Right of Reply: Martin Linton

The Labour MP for Battersea replies to Ken Livingstone's critical article on the Jenkins Report
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The Independent Culture
KEN LIVINGSTONE has always earned my respect because he takes a principled stand in favour of electoral reform, even though it has become an unpopular cause on the left. Yet now, presented with the first real chance of changing the voting system in our lifetime, he jumps ship.

Maybe we should have expected as much. It was always going to be difficult to keep Ken on board while he was running for Mayor of London. His stated reasons for changing sides are so irrational that he can't really expect us to take them seriously.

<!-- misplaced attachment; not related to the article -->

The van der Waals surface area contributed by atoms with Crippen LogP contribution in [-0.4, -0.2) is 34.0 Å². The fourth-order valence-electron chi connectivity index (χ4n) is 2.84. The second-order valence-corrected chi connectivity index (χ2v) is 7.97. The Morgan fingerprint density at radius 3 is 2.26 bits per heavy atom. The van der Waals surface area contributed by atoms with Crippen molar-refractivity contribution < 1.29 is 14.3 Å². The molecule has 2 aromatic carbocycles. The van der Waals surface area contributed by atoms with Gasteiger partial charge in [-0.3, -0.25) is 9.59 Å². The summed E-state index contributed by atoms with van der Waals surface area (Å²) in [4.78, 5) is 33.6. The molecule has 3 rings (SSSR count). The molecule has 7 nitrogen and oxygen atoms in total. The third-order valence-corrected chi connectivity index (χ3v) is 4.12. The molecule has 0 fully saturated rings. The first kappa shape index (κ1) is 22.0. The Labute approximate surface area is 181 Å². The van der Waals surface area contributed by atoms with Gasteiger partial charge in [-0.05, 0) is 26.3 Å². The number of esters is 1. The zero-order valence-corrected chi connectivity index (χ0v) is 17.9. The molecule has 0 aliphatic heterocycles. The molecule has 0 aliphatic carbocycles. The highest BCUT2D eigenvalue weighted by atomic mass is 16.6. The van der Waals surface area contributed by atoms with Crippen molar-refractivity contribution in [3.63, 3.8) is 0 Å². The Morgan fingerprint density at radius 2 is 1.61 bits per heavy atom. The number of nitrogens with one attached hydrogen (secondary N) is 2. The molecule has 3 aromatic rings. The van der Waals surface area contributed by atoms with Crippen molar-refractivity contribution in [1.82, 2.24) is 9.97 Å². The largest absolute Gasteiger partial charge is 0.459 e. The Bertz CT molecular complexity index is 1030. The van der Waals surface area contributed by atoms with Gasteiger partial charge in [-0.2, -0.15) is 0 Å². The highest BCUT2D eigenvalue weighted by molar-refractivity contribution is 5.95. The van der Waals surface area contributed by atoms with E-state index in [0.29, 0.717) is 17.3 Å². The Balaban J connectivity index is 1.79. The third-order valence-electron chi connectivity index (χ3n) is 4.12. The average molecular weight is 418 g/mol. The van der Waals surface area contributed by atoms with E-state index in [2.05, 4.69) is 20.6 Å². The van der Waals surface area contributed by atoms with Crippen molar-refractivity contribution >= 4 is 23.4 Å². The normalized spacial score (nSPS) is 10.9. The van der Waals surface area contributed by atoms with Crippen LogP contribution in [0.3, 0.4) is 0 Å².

Lord Jenkins has put forward two moderate changes to the system to deal with its most obvious defects - preferential (1,2,3) voting to eliminate the need for tactical voting, and a small number of top-up seats to deal with the problem of wasted votes without increasing the likelihood of coalition government.

Ken argues that a referendum may be lost because Jenkins does not offer genuinely proportional representation. But we all know the reverse is true. A pure PR scheme would stand no chance at all, because most people simply do not want permanent coalition.

Ken argues that the preferential Alternative Vote can be even less proportional than first-past-the-post. Well, occasionally, it can. But Jenkins isn't proposing AV. It may be known as AV Plus, but it is really a top-up system and the top-up seats compensate for the disproportionality of AV. The faults of AV are thus largely irrelevant.

The aim is not to achieve perfect proportionality. It is to ensure that votes count and the Surrey Labour or the Glasgow Tory will at last be represented. It is the only chance of getting reform.

So, Ken, take a lesson from Dick Whittington. Think again.